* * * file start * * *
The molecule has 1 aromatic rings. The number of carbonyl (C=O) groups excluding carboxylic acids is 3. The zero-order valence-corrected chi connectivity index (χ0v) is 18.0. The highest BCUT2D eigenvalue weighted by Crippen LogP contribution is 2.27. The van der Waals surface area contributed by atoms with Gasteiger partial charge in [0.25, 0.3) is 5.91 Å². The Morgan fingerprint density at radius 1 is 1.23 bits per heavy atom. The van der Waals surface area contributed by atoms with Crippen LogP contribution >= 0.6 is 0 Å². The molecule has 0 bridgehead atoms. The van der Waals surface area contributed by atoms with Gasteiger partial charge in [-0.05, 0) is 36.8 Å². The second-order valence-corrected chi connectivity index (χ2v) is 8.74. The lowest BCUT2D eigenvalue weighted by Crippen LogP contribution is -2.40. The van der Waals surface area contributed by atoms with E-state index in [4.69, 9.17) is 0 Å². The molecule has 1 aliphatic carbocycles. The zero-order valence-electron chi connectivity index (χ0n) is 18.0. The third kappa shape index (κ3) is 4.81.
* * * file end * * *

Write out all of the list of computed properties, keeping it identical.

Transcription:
The molecule has 1 aromatic rings. The number of carbonyl (C=O) groups excluding carboxylic acids is 3. The zero-order valence-corrected chi connectivity index (χ0v) is 18.0. The highest BCUT2D eigenvalue weighted by Crippen LogP contribution is 2.27. The van der Waals surface area contributed by atoms with Gasteiger partial charge in [0.25, 0.3) is 5.91 Å². The Morgan fingerprint density at radius 1 is 1.23 bits per heavy atom. The van der Waals surface area contributed by atoms with Crippen LogP contribution >= 0.6 is 0 Å². The molecule has 0 bridgehead atoms. The van der Waals surface area contributed by atoms with Gasteiger partial charge in [-0.05, 0) is 36.8 Å². The second-order valence-corrected chi connectivity index (χ2v) is 8.74. The lowest BCUT2D eigenvalue weighted by Crippen LogP contribution is -2.40. The van der Waals surface area contributed by atoms with E-state index in [4.69, 9.17) is 0 Å². The molecule has 1 aliphatic carbocycles. The zero-order valence-electron chi connectivity index (χ0n) is 18.0. The third kappa shape index (κ3) is 4.81.